Between the 15th and 17th December, the Institute of Peace and Conflicts Studies and the Planetary Security Initiative of the Clingendael Institute convened a workshop focusing on the climate-security risks in the Bay of Bengal and how to address the growing insecurity at a local, national and regional level. Held in Chiang Mai, Thailand, researchers, experts, diplomats, and journalists gathered to discuss the importance of developing an indigenous framework that incorporates a range of responses to the climate-security challenges facing the region.
This Track 1.5 event forms part of a wider project between IPCS and Clingendael (through the PSI), which has already been running now for two years. The aim was to facilitate greater dialogue between stakeholders in the South Asian region where typically climate change and security challenges are dealt with in relative silos. Building on the publication of a climate-security report on the Bay of Bengal, experts from India, Sri Lanka, Bangladesh, Indonesia and Myanmar gathered to build on the report’s insights and recommendations based on an inter-disciplinary approach.
On the first day, following a welcome dinner the evening before, participants began articulating their security and foreign policy challenges and specific climate-security nuances their countries faced. Discussions focused on identifying how climate threats have different consequences, as well as understanding how well each nation is prepared for climate insecurity in terms of national coordination and regional cooperation.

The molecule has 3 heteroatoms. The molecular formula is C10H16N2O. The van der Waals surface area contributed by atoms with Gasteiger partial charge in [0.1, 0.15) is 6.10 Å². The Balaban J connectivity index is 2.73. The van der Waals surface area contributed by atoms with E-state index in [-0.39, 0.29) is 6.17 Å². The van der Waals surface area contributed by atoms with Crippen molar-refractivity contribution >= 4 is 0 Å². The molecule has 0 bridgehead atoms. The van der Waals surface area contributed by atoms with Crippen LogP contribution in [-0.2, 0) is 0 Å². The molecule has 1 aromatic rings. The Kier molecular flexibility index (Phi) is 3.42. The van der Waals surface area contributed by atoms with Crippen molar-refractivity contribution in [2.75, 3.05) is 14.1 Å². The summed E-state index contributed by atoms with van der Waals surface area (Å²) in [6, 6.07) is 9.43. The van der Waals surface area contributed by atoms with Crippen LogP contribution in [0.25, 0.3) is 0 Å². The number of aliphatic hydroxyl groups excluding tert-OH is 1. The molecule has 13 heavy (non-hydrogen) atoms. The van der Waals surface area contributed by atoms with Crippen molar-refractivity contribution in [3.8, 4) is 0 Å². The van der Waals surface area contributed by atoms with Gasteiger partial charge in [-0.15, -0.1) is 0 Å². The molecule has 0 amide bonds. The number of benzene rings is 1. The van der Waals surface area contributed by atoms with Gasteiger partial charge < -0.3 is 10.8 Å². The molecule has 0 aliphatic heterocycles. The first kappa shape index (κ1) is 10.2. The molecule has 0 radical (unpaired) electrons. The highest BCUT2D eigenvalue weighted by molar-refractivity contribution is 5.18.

The second day saw the beginning of a simulation exercise in which participants were asked to respond to an incoming climate disaster that had national security implications. Drawing from their own experiences and backgrounds, participants discussed potential national responses, to adapt to both the climate risk and the security threats it posed.
The final day saw groups of participants representing different potential frameworks to respond to the hypothetical climate disaster. The breakout sessions showed that there is a growing recognition among national actors that regional collaboration in the face of climate risks is viable.
Following on from the dialogue, IPCS and Clingendael will look to build on the frameworks ideated, with the aim of offering a more tangible pathway for regional climate security collaboration.